Naman 2013: An odyssey of grace, style and aesthetics
- Satish Suri
Photos: Shandilya Srivatsa

August 15, 2013

Nrityanthar Academy of Performing Arts, the organization spearheaded by Odissi dancer Madhulita Mohapatra, presented ‘Naman’ on 28th July at ADA Rangamandira, Bangalore. The presentation dedicated to the memory of the renowned Odissi dance Guru Murlidhar Majhi, showcased three distinctive styles of Odissi.

Pavitra Reddy from Nrityagram provided a vibrant start to the program with “Sreedevi” saluting the mother goddess through shlokas from compositions of Shankaracharya. You are the supreme mother, who destroyed the evil Mahishasura, Chanda and Munda to protect us. Adapting the composition “Ai Giri Nandini” with music composition by Raghunath Panigrahi and choreography by her guru Surupa Sen, gave the artiste ample scope to display her virtuosity in enacting the sancharis and the kinetic movements of the composition. Her meticulous footwork interspersed with the tribangha and chowka postures coincided with perfect synchronization of rhythm and tala of the composition bringing cheers from her many admirers in the audience.

The second piece was “Sunn maiya,” a composition of Surdas with music by Pt Jasraj, wherein the gopi complains to Yashoda that little Krishna has become a menace, that he stole her clothes when she was bathing in the river and that he had tied her long braid to the bed, scratched her body showing the telltale marks and stole all the butter. Little Krishna explains to his mother about his innocence. Yashoda decides that her son is innocent, “Look at him, he is only five years old, his hands are tiny and his finger nails soft and incapable of any harm. I have seen you flirting with the cowherds and the marks on your body must have come from one of them” and reprimands the gopi. Pavitra explored this piece with evocative expressions and grace, with the indelible footprint of her intense training at Nrityagram making its presence on stage.

Pavitra Reddy

Rahul Acharya

Rahul Acharya from the Guru Debaprasad School, who performed next mesmerized with his sublime artistry. ‘Sthayi’ in raag Shankarabharanam originally choreographed by Guru Debaprasad Das and reworked by Guru Durga Charan Ranbir, was marked by pure nritta   encompassing balance, grace and brilliance in the delineation of the sculptural postures. The graceful tribanghi had the charm of stately masculinity and the stances marked by precise and the larger than life expressions left a sense of awe among the audience. In the Jayadeva ashtapadi “Priye Charusheele” the emotive prowess of Rahul came into being depicting Lord Krishna trying to appease a visibly hurt and angry Radha. It had a measured grace and his abhinaya was impressive and full of conviction. In the next piece ‘Ashta Shambho’ (Eight verses in praise of Lord Shiva) choreographed by Guru Debaprasad Das, Rahul performed the seven tandavas with brilliant footwork, bhava and abhinaya. It was the crowning glory of his presentation. Be it the Ananda Tandava, Gauri Tandava, Sandhya Tandava, Kaaleeka Tandava, Uma Tandava, Tripura Tandava and Samara Tandava, they had all the markings of an accomplished and dynamic artiste, which left no one in doubt as to why he is rated so high as a performer.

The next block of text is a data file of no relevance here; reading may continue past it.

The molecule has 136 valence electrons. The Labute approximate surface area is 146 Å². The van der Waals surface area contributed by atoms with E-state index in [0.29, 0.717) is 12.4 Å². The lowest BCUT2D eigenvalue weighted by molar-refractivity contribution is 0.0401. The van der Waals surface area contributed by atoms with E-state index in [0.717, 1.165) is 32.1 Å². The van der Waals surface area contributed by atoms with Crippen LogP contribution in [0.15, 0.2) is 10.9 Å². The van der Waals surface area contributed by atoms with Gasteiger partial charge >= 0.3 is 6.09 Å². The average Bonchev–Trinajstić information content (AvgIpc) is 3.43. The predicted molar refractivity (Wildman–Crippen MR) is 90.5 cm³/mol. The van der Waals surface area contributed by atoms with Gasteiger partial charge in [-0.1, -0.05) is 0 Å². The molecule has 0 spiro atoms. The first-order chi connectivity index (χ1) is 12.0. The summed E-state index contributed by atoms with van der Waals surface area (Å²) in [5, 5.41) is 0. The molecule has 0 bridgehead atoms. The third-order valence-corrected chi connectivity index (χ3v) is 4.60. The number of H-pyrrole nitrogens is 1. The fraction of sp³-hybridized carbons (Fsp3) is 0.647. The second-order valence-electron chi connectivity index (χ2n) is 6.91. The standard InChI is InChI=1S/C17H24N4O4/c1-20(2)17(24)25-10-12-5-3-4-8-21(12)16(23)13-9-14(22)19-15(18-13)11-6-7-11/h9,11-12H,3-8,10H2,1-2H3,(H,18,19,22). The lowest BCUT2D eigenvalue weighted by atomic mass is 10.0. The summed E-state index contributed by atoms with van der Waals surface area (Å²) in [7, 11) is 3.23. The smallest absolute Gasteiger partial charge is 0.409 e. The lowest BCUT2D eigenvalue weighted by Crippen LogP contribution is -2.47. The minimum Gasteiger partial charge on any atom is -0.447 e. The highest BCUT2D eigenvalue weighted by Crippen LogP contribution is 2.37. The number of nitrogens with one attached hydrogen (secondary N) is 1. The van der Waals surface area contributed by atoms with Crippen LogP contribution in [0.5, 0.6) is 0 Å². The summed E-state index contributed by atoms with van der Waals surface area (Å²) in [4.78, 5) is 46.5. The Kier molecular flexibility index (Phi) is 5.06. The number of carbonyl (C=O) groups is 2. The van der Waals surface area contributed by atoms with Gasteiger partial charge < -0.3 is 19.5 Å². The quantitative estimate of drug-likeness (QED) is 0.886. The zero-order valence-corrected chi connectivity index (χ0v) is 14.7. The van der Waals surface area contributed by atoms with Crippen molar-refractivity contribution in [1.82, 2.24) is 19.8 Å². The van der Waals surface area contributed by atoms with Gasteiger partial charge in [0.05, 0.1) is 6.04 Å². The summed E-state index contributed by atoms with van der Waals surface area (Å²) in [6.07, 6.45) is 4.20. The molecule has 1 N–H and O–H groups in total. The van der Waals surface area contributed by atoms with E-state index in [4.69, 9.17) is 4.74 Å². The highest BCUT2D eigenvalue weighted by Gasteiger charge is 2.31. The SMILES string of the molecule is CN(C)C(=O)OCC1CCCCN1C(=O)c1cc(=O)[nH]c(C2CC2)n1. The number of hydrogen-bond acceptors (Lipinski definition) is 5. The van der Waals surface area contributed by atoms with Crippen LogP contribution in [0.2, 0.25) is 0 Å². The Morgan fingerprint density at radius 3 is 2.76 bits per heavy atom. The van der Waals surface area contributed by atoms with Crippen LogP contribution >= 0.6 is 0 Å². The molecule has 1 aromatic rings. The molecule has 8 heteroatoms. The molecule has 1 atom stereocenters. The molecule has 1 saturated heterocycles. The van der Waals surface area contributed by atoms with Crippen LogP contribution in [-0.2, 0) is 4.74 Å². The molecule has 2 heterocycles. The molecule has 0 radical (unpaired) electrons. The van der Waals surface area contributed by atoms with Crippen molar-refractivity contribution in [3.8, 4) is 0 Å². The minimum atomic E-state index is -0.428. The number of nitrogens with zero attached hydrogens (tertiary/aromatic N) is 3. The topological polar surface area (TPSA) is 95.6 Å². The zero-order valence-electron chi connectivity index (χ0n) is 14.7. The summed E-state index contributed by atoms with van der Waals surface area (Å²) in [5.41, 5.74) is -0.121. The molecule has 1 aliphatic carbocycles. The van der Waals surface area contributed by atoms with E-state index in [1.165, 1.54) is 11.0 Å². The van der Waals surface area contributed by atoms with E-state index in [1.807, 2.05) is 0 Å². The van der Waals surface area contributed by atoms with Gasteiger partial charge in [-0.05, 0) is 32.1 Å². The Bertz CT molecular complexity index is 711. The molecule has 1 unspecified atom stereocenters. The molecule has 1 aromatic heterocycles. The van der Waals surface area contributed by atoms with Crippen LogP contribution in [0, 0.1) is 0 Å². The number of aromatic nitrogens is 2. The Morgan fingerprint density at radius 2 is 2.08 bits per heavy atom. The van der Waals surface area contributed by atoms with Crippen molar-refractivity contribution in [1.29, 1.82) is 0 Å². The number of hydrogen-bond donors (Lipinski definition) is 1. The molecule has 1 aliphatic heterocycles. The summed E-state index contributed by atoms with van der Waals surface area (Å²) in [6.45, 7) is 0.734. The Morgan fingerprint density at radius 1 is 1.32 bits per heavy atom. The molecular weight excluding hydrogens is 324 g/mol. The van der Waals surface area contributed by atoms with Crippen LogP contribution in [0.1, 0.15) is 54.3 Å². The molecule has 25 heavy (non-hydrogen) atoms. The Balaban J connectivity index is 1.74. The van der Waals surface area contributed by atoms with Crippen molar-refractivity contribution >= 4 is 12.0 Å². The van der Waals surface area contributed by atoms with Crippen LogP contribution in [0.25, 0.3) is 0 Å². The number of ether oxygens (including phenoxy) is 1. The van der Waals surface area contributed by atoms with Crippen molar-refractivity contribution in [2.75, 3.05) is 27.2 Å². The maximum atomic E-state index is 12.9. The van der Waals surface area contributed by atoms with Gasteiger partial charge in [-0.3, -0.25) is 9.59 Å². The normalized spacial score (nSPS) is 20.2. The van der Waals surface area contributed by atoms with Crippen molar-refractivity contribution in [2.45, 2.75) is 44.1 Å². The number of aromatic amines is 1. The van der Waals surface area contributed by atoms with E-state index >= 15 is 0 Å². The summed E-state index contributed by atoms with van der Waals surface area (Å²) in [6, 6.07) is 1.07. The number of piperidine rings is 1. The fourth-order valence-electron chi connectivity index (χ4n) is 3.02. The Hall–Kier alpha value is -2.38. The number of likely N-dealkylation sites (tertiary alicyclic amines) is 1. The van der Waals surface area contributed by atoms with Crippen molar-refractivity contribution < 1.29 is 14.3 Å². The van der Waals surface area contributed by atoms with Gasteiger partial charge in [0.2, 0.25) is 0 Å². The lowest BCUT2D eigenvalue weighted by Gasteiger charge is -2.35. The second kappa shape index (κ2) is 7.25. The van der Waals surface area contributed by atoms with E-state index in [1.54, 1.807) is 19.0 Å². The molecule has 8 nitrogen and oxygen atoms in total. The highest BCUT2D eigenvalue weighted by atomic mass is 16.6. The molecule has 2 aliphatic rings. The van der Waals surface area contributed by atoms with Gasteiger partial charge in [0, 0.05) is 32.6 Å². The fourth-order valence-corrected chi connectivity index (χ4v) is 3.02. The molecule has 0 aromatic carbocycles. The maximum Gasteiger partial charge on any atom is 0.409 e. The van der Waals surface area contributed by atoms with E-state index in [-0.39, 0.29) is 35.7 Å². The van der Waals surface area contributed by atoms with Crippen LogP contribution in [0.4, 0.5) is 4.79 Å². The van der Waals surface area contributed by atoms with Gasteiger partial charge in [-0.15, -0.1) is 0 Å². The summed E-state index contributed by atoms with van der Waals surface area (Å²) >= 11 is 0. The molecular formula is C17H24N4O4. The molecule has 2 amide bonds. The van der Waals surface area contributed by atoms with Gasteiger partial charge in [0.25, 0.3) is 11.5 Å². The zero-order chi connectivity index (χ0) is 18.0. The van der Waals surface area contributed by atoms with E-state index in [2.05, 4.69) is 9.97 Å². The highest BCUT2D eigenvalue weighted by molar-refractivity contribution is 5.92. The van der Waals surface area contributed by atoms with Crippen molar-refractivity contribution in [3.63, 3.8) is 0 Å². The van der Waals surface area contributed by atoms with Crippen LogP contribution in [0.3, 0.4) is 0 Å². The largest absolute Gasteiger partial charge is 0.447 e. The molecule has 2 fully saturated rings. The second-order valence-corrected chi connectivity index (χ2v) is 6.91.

Ramesh Chandra Jena and Madhusmita Mohanty

Madhusmita Mohanty

The finale was by the dance couple Ramesh Chandra Jena and Madhusmita Mohanty from Orissa. They presented ‘Navarasa’ in which each rasa was depicted through an episode from the Ramayana, reflecting the facets through the life of Rama - Veera (The breaking of the divine bow), Shringara (the joy of Rama and Seetha), Hasya (Soorpanaka’s nose being cut off), Bhayanaka (Sita’s abduction), Karunya (episode of Jatayu), Adbhuta (Sethu bandha), Bibhatsa (the bodies lying on the battlefield), Raudra (Rama’s battle with   Ravana), Santham (the joy of victory and the peace that followed). The couple matched each other to perfection in delineating this piece with elegance and sentimental sensitivity.

The final item of the evening was a solo by Madhusmita Mohanty. In the poem ‘Barabadhu’ by Dr. Mayadhar Mansingh, the hero returns to be met by a silent heroine. “Do you really love me?” he asks. “I have travelled all over and returned to share my inner yearnings. Why are you immersed in deep silence? Remove the veil so that our eyes can meet. Talk to me,” he says. Poignantly portrayed with varied facial expressions and providing the necessary impact to the abhinaya, Madhusmita did ample justice in this presentation bringing the curtains down to a colourful evening of Odissi dances.

Madhulita Mohapatra who made this possible should be complimented for her untiring efforts and the presentation ceremony which had more than fifteen guests of honour was brief and pleasant and in no way taxing the time and patience of the audience. The compere Anjali Raj Urs did an excellent job of presenting this program with erudition and sophistication.

Satish Suri has been an ardent follower of dance and music for more than 40 years, starting with being on  the committee of the International Music and Arts Society founded by Vijaya Devi, sister of the Late Maharaja of Mysore, Jayachamarajendra Wodeyar and now presently is treasurer of World Dance Alliance Karnataka Chapter. He has presented several artistes, both dancers and musicians, over the last 40 years.